The rebel, possessed by inner demons and angels, is driven by a vision. I do not know if the new revolutionary wave and the rebels produced by it will succeed. But I do know that without these rebels, we are doomed.

Doomed without rebels who are doomed without faith! This sounds to me like a prescription for martyrdom rather than a prescription for a better world. At any rate, such apocalyptic bluster will, I imagine, cut little ice with the people who stand to gain most from real change.

In spite of itself, The Wages of Rebellion does raise an important question: why do people not rebel against systems that are so obviously unfair? And it so happens that this is precisely the question at the heart of John Stanley’s How Propaganda Works, a difficult work of political philosophy in which epistemology and the philosophy of language are brought to bear on what is, in essence, a species of cognitive dissonance. A professor of philosophy at Yale University, Stanley wants to know why, if the world is iniquitous, we seem so disinclined to make it less so.

Stanley has a cooler head than Hedges and invokes totalitarianism, not in order to draw a comparison between modern liberal democracy and twentieth-century dictatorship, but in order to point out the differences between them. In particular, and as his title suggests, he is interested in the very different ways propaganda operates in each system. The traditional definition of propaganda – verbal or visual material deployed by the state in order to alter public opinion and reinforce a particular worldview – is, he suggests, inadequate to the task of describing how false ideas are propagated through political rhetoric in western democracies, in which propaganda is better understood as ‘the employment of a political ideal against itself’. Thus the American Dream is invoked in order to instil in everyone a sense that they can get ahead in life; but its effect is to instil in those who fail a feeling that this failure is no one’s fault but their own. The result is inequality and political passivity. Egalitarianism is hoist by its own petard.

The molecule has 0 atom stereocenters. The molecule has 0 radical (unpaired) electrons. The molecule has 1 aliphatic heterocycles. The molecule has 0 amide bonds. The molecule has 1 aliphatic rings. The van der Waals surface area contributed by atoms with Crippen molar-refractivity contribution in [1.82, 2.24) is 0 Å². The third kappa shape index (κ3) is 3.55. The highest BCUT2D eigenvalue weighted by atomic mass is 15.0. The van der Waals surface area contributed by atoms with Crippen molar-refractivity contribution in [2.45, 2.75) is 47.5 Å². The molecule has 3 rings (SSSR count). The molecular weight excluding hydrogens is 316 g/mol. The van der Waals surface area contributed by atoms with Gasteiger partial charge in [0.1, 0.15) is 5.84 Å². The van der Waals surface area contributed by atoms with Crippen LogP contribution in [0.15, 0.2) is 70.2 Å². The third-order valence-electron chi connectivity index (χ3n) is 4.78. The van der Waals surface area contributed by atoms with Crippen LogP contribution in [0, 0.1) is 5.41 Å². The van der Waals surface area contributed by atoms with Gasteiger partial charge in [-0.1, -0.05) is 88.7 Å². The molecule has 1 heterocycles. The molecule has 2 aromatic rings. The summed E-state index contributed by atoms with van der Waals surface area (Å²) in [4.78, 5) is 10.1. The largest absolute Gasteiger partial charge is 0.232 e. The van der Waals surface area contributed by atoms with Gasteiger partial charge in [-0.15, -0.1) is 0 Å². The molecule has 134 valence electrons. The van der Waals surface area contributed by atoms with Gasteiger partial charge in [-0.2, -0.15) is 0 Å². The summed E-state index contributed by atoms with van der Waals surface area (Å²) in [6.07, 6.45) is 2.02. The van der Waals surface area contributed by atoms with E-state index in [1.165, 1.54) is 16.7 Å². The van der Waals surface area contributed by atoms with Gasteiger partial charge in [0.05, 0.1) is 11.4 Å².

This narrow definition of propaganda – too narrow, perhaps, to be generally useful – rests on a subtle distinction between propaganda and ideology, by which Stanley means, not an intellectual system such as communism or fascism, but the distortion of thought inevitable in a society set up along certain lines. As far as I can understand it, his thesis is that propaganda is predicated on a contradiction and the reason we don’t see this contradiction is because we all have ‘flawed ideologies’. Of these flawed ideologies, it is the idea that the successful deserve their success that is the most pernicious, leading as it does to the false belief that anyone who is unsuccessful only has him or herself to blame. (The other term for this is ‘just-world theory’, of which Hedges gives a brief exposition in one of the better passages in The Wages of Rebellion.)

Stanley is an academic and writes like one. His book, though packaged for the general reader, is repetitive and rather dryly written. But it does make some important points, and I prefer it to the empty calories offered in The Wages of Rebellion. It will, I’m sure, repay further study.
The Marxist geographer David Harvey points out that in the wake of the GFC the majority of Americans who lost their homes blamed themselves for their financial misfortune. In order to convince them otherwise, radicals need good arguments, not mystics. Good arguments, and probably many more crises.

Chris Hedges, The Wages of Rebellion: The Moral Imperative of Revolt
Nation Books; U$26.99; 286pp

Jason Stanley, How Propaganda Works
Princeton; $56.95; 353pp

*

First published in The Weekend Australian